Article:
They visited and photographed a number of sites and discovered two new sites - paintings at Livingstone Pass and incised designs in the Ehrenberg Range. Winifred notified the Northern Territory Administration in Darwin of these discoveries in a letter dated January 18, 1963 which they acknowledged in a letter they sent to her dated January 23, 1963. She submitted her reports, photos and watercolour paintings to the Australian State and Territory departments. I undertook further investigations with the assistance of the Library & Archives Department of the Northern Territory and found the reports that Winifred had submitted to the Northern Territory Administration, the report is titled ‘Miss W McCook - Anthropological work in Northern Territory’. The report is housed in the National Archives of Australia and became publicly accessible in January 2020, to read the report please click on the following link:
There is also a collection of her diaries and correspondence with missions and government departments which is housed in the State Library of Victoria. Her collection of Aboriginal artefacts was auctioned in 2016; it is not known who bought the collection. Although the proceeds of the auction went to the RSPCA the collection as a whole, is now probably lost to the Whitehorse and Australian community.
Papua New Guinea Expedition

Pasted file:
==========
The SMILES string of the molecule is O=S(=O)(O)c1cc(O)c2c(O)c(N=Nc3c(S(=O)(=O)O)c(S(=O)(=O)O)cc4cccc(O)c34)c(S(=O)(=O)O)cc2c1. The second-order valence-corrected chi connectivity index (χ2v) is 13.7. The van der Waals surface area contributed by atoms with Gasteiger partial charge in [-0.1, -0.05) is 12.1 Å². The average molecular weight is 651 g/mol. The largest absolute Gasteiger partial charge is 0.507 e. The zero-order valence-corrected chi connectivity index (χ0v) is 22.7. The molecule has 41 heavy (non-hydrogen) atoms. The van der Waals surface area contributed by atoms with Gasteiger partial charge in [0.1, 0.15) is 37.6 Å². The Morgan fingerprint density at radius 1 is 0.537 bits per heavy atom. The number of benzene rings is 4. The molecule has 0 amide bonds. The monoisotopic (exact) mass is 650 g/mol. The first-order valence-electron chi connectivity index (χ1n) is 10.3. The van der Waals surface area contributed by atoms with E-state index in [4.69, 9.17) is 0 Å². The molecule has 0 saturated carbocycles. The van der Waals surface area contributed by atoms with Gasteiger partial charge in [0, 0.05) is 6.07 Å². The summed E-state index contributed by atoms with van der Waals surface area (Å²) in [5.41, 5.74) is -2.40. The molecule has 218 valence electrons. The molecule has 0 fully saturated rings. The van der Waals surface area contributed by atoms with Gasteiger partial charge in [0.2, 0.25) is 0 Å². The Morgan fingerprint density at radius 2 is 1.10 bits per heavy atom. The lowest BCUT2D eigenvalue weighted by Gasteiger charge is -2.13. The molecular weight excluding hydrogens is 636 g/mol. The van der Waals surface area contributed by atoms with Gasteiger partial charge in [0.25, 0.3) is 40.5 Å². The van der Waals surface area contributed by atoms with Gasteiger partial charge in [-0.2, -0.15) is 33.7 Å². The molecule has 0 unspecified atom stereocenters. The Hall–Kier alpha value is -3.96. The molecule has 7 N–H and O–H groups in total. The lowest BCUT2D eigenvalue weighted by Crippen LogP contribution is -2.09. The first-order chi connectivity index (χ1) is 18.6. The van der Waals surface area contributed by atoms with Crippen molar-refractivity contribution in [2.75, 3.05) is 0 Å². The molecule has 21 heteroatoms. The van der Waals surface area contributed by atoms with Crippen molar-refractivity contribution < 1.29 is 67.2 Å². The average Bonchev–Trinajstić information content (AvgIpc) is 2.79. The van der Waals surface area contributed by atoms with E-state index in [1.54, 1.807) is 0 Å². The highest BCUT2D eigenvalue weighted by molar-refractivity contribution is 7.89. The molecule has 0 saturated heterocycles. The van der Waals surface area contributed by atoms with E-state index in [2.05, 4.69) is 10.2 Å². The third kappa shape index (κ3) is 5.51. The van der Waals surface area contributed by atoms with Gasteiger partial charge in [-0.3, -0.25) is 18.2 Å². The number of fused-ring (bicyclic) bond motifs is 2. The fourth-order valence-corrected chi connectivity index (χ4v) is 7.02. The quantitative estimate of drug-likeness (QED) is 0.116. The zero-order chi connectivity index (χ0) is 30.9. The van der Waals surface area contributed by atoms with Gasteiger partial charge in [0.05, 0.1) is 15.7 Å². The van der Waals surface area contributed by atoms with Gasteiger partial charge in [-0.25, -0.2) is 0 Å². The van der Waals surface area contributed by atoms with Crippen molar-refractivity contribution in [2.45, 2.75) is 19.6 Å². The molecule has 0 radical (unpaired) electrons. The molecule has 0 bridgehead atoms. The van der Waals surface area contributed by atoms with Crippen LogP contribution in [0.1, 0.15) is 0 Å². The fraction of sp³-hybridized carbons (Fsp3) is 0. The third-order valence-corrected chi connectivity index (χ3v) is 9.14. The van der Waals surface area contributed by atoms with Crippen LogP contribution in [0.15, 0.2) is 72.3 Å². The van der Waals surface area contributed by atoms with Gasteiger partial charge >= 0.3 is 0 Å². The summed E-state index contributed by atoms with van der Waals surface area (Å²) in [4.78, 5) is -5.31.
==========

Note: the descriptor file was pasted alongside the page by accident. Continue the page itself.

From 1969 and 1970 Winifred traveled through Papua New Guinea climbing Mt Wilhelm (Papua New Guinea’s highest mountain at 4,509 m or 14,793ft, the highest mountain in Australia is Mt Kosciuszko 2,228 m Mt or 7,310 ft high) and also visiting Morobe, Madang and Manus Island. Her New Guinean artefacts were collected during this period.
Her collection of New Guinean artefacts was auctioned in 2016; it is not known who bought the collection. Although the proceeds of the auction went to the RSPCA as per her wishes the collection is now also probably lost to the Whitehorse and Australian community.
Winifred McCook lived in the house for 87 years, she died in 2015 aged 92. The house was sold in 2017 with the proceeds going to the RSPCA as per her wishes in her Will. For her funeral Winifred requested that mourners donate to the Victorian Animal Aid Trust in lieu of flowers.
On Sunday May 28, 2017 3AW radio broadcast a program titled 'Remembering Winifred McCook and the Box Hill Time Capsule that was her home'. To listen to the program please click on the following link:
THE HOUSE - AN ARCHITECTURAL WONDER IN BOX HILL NORTH
In 1891 William Thodey built a villa on this Box Hill site and according to a City of Box Hill Heritage and Conversation Study (1990) states that the house is a ‘substantially intact example of a relatively unusual Queen Anne style residence with tower’ and the Architect was unknown. After I consulted the world renowned Australian Professor of Architecture Miles Lewis his assessment was that the villa is suggestive of the late 19th century Americanised French Second Empire style rather than Queen Anne style and the Architect was Arthur E Clarke.